The market has a tendency of making mountains out of molehills when it comes to data surprises. Relatively small movements in data series that are often either on the periphery of the policy debate or are subject to substantial revision get magnified out of all proportion and then rapidly forgotten. Recent news on inflation does not fall into this category. If we are on the cusp of an emerging trend, then the recovery of US inflation and the weakness of European inflation may resurrect the market’s favourite theme of 2015 – policy divergence – and a whole lot more besides.
The demise of policy divergence
The market had long romanced the idea that the divergence in the trajectories of the US and Eurozone economies would inevitably force a divergence in the stance of monetary policy: the Federal Reserve would have to start withdrawing monetary stimulus while the ECB would have to continue easing monetary conditions. Ironically, just as the FOMC was on the cusp of lifting rates off the floor the market was falling out of love with both sides of this divergence trade. First, the market became increasingly concerned that the time was no longer right for the Federal Reserve to raise rates given the deteriorating outlook in Emerging Markets, falling momentum in the services sector of the economy, and a tightening in financial conditions. Second, the failure of the ECB to match expectations at its December policy meeting shook the market’s confidence that the Governing Council was ready, willing and able to do much more. Indeed, early this year as concerns mounted over the resilience of the US economy the market started to contemplate the possibility of policy convergence, with the Federal Reserve eventually easing policy and perhaps even joining the ECB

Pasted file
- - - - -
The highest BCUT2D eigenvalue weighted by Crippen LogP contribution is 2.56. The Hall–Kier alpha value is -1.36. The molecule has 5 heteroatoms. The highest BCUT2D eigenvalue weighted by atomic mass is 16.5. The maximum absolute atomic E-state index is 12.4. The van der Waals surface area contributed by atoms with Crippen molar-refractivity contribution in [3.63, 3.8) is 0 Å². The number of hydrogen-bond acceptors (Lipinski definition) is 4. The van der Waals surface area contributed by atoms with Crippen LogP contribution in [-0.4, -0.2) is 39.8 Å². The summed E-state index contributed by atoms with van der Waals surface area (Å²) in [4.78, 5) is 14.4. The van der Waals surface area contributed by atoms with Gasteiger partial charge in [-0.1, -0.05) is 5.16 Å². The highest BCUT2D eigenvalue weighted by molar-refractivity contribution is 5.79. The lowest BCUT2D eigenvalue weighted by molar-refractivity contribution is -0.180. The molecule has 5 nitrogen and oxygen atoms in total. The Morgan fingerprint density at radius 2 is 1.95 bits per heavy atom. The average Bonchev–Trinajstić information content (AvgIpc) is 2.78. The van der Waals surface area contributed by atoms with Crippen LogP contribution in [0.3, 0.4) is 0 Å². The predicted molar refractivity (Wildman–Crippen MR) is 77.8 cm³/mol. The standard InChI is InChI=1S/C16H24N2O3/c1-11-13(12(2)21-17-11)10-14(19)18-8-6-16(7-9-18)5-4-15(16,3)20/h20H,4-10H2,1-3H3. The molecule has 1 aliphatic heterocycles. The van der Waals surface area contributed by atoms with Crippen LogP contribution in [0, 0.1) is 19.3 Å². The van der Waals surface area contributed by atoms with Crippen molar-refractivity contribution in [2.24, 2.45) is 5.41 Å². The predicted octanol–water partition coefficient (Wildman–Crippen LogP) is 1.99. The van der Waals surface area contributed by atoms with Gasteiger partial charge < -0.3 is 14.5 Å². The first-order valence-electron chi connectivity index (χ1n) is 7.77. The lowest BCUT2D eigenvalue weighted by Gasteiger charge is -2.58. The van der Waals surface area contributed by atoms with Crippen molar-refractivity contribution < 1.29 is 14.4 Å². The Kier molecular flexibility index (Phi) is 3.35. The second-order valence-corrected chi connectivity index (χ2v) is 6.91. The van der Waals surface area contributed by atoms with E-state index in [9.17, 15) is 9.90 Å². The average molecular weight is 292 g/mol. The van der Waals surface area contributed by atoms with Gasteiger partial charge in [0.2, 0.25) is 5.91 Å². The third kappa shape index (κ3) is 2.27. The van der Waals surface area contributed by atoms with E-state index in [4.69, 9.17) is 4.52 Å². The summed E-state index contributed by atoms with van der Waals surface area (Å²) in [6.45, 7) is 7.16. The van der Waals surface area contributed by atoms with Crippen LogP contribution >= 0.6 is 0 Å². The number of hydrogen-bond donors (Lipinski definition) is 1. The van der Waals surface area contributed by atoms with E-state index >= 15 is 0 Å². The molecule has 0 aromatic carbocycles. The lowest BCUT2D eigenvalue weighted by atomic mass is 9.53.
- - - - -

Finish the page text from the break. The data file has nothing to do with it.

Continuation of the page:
in negative rate territory.
The cornerstone of the policy divergence hypothesis is the belief that the Federal Reserve will nally have con rmation that inflationary pressures are starting to build. In recent months, many investors had become quite skeptical of this possibility, insisting that in a global economy no country is the true master of its own inflation destiny. Stated differently, a domestic slack-based model of the economy –i.e., one centered on a Phillips Curve framework – was no longer deemed appropriate. But to paraphrase Mark Twain, reports of the death of the Phillips Curve may have been greatly exaggerated. The recently-released CPI and PCE inflation data for January revealed a much-anticipated jump in year-over-year headline inflation, as prior energy price declines passed out of the one-year window. But much more noteworthy was the stronger than-expected rise in core inflation readings. At 1.7 percent, core PCE inflation is now slightly above the median FOMC participant’s projection for core inflation at the end of 2016. Some of this firming is clearly due to base effects related to prior dollar strength. But this is not just a narrative of core goods price deflation moderating. In recent months, core services inflation (which can be thought of as a proxy for domestically generated inflation) has continued to rise gradually and is now above the Federal Reserve’s two percent objective for overall inflation. Digging into the numbers, we also see signs that rising services inflation may be slowly expanding
beyond housing. Other components of services inflation, including medical, recreation and transportation services, have all firmed over the prior six months.